Complete Information on Chemical and allied Industries in India

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Chemical industries form the fourth largest group of industries in the country after textiles, iron and steel and engineering industries. These together contribute more than 40 per cent of the total indus­trial production of the country. India is the tenth largest producer of chemicals in the world besides occupying the leading position amongst the devel­oping countries. The industry plays a vital role in the nation’s economy.

It supplies raw materials to sev­eral industries like iron and steel, textiles, paper, synthetic fibers, rubber, plastics, paints, soaps, de­tergents, fertilizers, pharmaceuticals, pesticides and dyestuffs. Presently there are more than 700 units producing chemicals and allied products which ac­count for a total investment of over Rs. 4,000 crores and providing employment to over 2.5 lakh persons.

Chemicals are of two types: (i) heavy chemi­cals, and (ii) fine chemicals. Heavy chemicals are generally produced in large quantities, usually at low cost, to make a number of consumer products and raw materials for the industries. Their growth is reckoned as the barometer of industrial develop­ment. Soda ash, caustic soda and sulphuric acid are traditionally categorised as heavy chemicals. Fine chemicals generally refer to dyestuffs, pharmaceuti­cal and photographic chemicals and a large variety of products used in analytical and research work.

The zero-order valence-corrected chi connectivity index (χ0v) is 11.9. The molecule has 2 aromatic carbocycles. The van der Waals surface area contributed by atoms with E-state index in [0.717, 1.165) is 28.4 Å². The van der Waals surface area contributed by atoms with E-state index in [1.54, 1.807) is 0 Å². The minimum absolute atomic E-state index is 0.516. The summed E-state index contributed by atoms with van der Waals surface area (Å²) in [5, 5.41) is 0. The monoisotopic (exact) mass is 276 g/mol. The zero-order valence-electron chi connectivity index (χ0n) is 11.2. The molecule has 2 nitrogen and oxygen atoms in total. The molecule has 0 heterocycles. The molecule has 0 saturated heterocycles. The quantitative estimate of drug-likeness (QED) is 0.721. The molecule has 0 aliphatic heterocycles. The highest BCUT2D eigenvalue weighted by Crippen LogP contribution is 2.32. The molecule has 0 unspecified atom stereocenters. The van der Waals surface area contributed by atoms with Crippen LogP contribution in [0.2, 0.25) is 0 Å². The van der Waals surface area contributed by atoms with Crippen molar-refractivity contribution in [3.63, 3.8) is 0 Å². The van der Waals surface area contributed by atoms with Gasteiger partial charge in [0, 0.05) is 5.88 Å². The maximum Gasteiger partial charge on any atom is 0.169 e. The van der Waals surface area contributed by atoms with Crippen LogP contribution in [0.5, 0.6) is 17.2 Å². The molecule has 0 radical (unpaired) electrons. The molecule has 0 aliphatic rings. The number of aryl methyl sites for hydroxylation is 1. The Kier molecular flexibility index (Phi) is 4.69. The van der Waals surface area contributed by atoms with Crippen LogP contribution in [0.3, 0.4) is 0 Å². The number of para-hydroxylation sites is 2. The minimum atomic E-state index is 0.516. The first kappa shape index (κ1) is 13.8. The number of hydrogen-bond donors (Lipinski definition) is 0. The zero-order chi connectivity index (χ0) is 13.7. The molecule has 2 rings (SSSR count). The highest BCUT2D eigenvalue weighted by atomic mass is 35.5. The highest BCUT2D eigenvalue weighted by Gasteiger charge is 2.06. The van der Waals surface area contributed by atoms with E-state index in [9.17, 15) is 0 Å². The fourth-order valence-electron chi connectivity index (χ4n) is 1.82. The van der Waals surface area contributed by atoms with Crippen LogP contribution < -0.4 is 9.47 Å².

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These represent expensive chemicals of a high de­gree of purity made for specialised uses and com­pared with heavy chemicals, their number is legion.

The beginning of the Indian chemical indus­try may be traced back to 1901 when a pharmaceu­tical plant was established near Kolkata. Since then there has been steady progress in the development of the industry. The annual turnover of the industry has reached Rs. 900 billion in 1996-97 which is likely to cross Rs. 1,000 billion marks by 2,000.

The industry contributes about 10 per cent of the total value of the country’s export besides sharing 20 per cent of customs and excise duties. The country has recorded a rapid growth in the manufacture of chemicals dur­ing the last few years. The estimated production of basic organic and inorganic chemicals amounted to 5 million MT in 1996-97. Similarly the production of dyes and pigment in the organised sector was over 37,000 MT during the same period.

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